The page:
"host": [
                "key": "Host",
                "value": ""
            "user-agent": [
                "key": "User-Agent",
                "value": "curl/7.66.0"
            "accept": [
                "key": "accept",
                "value": "*/*"
          "method": "GET",
         "body": "...",
          "querystring": "",
          "uri": "/"

While the LambdaHTTP event looks like:

  "body": "eyJ0ZXN0IjoiYm9keSJ9",
  "resource": "/{proxy+}",
  "path": "/",
  "httpMethod": "GET",
  "isBase64Encoded": true,
  "queryStringParameters": {
    "foo": "bar"
  "multiValueQueryStringParameters": {
    "foo": [
  "pathParameters": {
    "proxy": "/"
  "stageVariables": {
    "baz": "qux"
  "headers": {
    "Accept": "text/html,application/xhtml+xml,application/xml;q=0.9,image/webp,*/*;q=0.8",
    "Accept-Encoding": "gzip, deflate, sdch",
    "Accept-Language": "en-US,en;q=0.8",
    "Cache-Control": "max-age=0",
    "CloudFront-Forwarded-Proto": "https",
    "CloudFront-Is-Desktop-Viewer": "true",
    "CloudFront-Is-Mobile-Viewer": "false",
    "CloudFront-Is-SmartTV-Viewer": "false",
    "CloudFront-Is-Tablet-Viewer": "false",
    "CloudFront-Viewer-Country": "US",
    "Host": "",
    "Upgrade-Insecure-Requests": "1",
    "User-Agent": "Custom User Agent String",
    "Via": "1.1 (CloudFront)",
    "X-Amz-Cf-Id": "cDehVQoZnx43VYQb9j2-nvCh-9z396Uhbp027Y2JvkCPNLmGJHqlaA==",
    "X-Forwarded-For": ",",
    "X-Forwarded-Port": "443",
    "X-Forwarded-Proto": "https"
  "multiValueHeaders": {
    "Accept": [
    "Accept-Encoding": [
      "gzip, deflate, sdch"
    "Accept-Language": [
    "Cache-Control": [
    "CloudFront-Forwarded-Proto": [
    "CloudFront-Is-Desktop-Viewer": [
    "CloudFront-Is-Mobile-Viewer": [
    "CloudFront-Is-SmartTV-Viewer": [
    "CloudFront-Is-Tablet-Viewer": [
    "CloudFront-Viewer-Country": [
    "Host": [
    "Upgrade-Insecure-Requests": [
    "User-Agent": [
      "Custom User Agent String"
    "Via": [
      "1.1 (CloudFront)"
    "X-Amz-Cf-Id": [
    "X-Forwarded-For": [
    "X-Forwarded-Port": [
    "X-Forwarded-Proto": [
  "requestContext": {
    "accountId": "123456789012",
    "resourceId": "123456",
    "stage": "prod",
    "requestId": "c6af9ac6-7b61-11e6-9a41-93e8deadbeef",
    "requestTime": "09/Apr/2015:12:34:56 +0000",
    "requestTimeEpoch": 1428582896000,
    "identity": {
      "cognitoIdentityPoolId": null,
      "accountId": null,
      "cognitoIdentityId": null,
      "caller": null,
      "accessKey": null,
      "sourceIp": "",
      "cognitoAuthenticationType": null,
      "cognitoAuthenticationProvider": null,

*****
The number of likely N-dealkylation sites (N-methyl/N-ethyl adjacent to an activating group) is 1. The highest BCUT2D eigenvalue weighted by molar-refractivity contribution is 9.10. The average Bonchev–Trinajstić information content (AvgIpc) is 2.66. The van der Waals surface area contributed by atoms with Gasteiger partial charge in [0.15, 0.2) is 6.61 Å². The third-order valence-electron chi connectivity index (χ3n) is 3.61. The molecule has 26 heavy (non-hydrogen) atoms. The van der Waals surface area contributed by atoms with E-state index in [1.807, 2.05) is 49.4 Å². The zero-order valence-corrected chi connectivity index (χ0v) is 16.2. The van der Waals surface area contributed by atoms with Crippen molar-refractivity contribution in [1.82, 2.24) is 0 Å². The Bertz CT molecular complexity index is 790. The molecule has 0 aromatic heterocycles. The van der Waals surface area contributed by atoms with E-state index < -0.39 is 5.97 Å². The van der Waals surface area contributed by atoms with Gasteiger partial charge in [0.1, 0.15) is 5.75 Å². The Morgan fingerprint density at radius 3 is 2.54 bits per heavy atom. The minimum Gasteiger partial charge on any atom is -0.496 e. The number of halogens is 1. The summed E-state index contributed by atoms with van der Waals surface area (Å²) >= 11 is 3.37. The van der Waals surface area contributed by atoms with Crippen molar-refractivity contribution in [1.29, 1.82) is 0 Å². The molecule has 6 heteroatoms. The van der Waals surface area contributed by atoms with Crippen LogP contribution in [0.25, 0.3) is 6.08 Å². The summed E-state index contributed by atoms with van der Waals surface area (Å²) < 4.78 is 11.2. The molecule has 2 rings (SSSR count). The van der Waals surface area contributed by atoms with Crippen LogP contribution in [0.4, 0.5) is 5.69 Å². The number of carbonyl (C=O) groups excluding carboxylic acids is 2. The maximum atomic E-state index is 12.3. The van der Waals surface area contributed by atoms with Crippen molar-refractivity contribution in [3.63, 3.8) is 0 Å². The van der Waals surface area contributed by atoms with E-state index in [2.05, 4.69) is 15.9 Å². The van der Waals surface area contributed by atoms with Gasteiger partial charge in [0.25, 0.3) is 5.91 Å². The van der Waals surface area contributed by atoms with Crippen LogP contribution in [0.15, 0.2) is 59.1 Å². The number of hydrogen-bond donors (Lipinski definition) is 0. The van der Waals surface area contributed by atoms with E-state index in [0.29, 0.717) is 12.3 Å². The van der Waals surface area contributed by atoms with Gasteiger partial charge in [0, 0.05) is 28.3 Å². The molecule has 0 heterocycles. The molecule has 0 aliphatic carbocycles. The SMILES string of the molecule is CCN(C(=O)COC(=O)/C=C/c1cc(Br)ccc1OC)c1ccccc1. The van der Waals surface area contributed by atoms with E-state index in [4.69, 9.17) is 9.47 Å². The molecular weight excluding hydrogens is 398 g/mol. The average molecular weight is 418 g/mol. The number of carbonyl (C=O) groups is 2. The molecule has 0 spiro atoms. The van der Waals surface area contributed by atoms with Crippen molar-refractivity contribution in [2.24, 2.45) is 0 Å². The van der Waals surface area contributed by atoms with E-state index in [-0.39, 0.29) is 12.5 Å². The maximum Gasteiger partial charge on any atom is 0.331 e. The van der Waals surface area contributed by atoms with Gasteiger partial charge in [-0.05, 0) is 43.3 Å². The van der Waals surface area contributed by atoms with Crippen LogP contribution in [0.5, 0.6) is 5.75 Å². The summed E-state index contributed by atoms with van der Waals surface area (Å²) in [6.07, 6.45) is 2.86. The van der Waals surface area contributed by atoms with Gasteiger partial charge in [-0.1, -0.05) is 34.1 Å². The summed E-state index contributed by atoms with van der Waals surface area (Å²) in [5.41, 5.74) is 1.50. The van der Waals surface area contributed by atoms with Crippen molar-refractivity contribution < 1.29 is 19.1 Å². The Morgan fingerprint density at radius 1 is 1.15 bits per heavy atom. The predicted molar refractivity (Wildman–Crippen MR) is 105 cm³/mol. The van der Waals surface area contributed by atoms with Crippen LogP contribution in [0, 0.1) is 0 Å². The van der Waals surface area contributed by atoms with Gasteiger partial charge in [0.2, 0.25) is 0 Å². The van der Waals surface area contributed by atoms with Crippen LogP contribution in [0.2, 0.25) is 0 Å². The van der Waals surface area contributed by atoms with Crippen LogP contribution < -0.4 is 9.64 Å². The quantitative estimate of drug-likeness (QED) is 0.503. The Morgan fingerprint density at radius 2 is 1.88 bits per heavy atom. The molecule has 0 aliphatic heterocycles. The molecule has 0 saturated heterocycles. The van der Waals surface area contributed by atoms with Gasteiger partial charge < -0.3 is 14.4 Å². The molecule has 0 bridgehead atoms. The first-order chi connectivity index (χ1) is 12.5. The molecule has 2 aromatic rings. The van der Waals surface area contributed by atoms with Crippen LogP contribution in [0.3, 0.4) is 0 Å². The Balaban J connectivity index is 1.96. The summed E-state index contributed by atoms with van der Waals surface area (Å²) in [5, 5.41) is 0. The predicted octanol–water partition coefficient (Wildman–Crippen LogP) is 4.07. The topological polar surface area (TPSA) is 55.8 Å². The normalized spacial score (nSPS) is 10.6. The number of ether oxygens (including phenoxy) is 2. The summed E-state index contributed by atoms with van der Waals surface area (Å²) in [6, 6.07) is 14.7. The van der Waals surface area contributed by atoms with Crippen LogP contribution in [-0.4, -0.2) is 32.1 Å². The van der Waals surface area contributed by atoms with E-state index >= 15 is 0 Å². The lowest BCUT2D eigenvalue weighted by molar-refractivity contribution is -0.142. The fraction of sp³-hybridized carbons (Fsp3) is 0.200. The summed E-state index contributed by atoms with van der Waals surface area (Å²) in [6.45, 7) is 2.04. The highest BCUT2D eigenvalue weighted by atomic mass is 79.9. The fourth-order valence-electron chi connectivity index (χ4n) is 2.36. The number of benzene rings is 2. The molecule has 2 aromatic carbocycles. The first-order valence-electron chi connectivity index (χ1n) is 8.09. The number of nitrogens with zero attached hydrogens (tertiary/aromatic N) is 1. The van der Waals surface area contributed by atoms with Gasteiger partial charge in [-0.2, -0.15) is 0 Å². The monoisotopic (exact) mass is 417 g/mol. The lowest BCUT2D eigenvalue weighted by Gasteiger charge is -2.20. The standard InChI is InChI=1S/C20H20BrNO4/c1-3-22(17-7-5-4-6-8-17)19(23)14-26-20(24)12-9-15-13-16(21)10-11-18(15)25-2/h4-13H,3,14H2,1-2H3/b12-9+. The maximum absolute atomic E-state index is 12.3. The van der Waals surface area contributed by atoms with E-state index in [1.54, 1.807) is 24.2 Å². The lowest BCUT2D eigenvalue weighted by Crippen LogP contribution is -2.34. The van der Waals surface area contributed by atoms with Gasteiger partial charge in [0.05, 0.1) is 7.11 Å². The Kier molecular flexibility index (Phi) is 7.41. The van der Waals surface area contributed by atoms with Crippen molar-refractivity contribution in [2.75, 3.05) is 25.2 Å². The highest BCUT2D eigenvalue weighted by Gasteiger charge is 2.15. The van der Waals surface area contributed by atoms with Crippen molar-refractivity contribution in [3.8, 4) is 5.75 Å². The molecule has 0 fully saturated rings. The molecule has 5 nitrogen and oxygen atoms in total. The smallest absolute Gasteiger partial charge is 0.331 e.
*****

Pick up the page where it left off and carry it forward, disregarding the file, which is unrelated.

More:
"userArn": null,
      "userAgent": "Custom User Agent String",
      "user": null
    "path": "/prod/path/to/resource",
    "resourcePath": "/{proxy+}",
    "httpMethod": "POST",
    "apiId": "1234567890",
    "protocol": "HTTP/1.1"

It’s not hard to translate the Cloudfront event to the vanilla Lambda event, but it does require some work. The Node Express Lambda wrapper looks something like this:

const server = awsServerlessExpress.createServer(app, undefined, binaryMimeTypes);
exports.handler = (event: any, context: any) => awsServerlessExpress.proxy(server, event, context);```

even for GraphQL APIs. We can see here that the function signature is the same as it would be for every single lambda. This means that we can just make a function that takes a CloudWatch event, and convert it to a Lambda event, and use the same exact code that we had before. The function looks like `const cfToLambda = (event: CFEvent) => LambdaEvent;` and then our handler just looks like:

const server = awsServerlessExpress.createServer(app, undefined, binaryMimeTypes);
exports.handler = (event: any, context: any) => awsServerlessExpress.proxy(server, cdToLambda(event), context);

That's really it for the code.

## Gotchas

There are a few Gotchas when working with edge Lambdas. Firstly, it can take _forever_ to provision and distribute your lambda. The reason is because CloudFront needs to work to distribute and replicate your lambdas across the CDN network. Secondly, Deleting an edge Lambda is not like deleting any other lambda. You need to [follow these instructions]( to delete edge lambdas.

The biggest gotchas are around the request times and limits. Unlike traditional lambdas, you have a more restrictive limits. Your lambda has a timeout of 30 seconds on origin request and response events and  5 seconds on viewer request and response event. Your body size is also limited to 1MB and 40KB respectively. [You can see more restrictions here.](

## Final Notes

I haven't used this in production yet, this is completely theoretical. If you are using this in production, I would love to hear more. There are considerations around caching and performance that I didn't cover. Lambda@edge has access to see what the closest AWS region via an environment variable (process.env.AWS_REGION). This may not be useful at all, but it's certainly fun to think about!